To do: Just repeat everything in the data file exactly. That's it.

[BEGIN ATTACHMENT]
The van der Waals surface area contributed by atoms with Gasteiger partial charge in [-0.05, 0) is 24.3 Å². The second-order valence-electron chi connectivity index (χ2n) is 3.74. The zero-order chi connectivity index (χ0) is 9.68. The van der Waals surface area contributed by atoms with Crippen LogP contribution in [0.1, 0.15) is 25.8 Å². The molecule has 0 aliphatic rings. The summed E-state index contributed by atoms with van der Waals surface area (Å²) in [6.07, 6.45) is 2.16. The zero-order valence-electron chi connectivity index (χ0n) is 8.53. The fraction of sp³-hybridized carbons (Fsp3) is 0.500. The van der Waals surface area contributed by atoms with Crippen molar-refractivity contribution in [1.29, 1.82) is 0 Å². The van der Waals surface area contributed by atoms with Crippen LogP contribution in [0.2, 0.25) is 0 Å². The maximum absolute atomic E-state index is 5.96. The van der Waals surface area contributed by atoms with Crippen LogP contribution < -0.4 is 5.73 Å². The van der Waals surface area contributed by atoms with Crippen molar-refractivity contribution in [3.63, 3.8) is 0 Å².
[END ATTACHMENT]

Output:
The van der Waals surface area contributed by atoms with Gasteiger partial charge in [-0.05, 0) is 24.3 Å². The second-order valence-electron chi connectivity index (χ2n) is 3.74. The zero-order chi connectivity index (χ0) is 9.68. The van der Waals surface area contributed by atoms with Crippen LogP contribution in [0.1, 0.15) is 25.8 Å². The molecule has 0 aliphatic rings. The summed E-state index contributed by atoms with van der Waals surface area (Å²) in [6.07, 6.45) is 2.16. The zero-order valence-electron chi connectivity index (χ0n) is 8.53. The fraction of sp³-hybridized carbons (Fsp3) is 0.500. The van der Waals surface area contributed by atoms with Crippen molar-refractivity contribution in [1.29, 1.82) is 0 Å². The van der Waals surface area contributed by atoms with Crippen LogP contribution in [0.2, 0.25) is 0 Å². The maximum absolute atomic E-state index is 5.96. The van der Waals surface area contributed by atoms with Crippen LogP contribution < -0.4 is 5.73 Å². The van der Waals surface area contributed by atoms with Crippen molar-refractivity contribution in [3.63, 3.8) is 0 Å².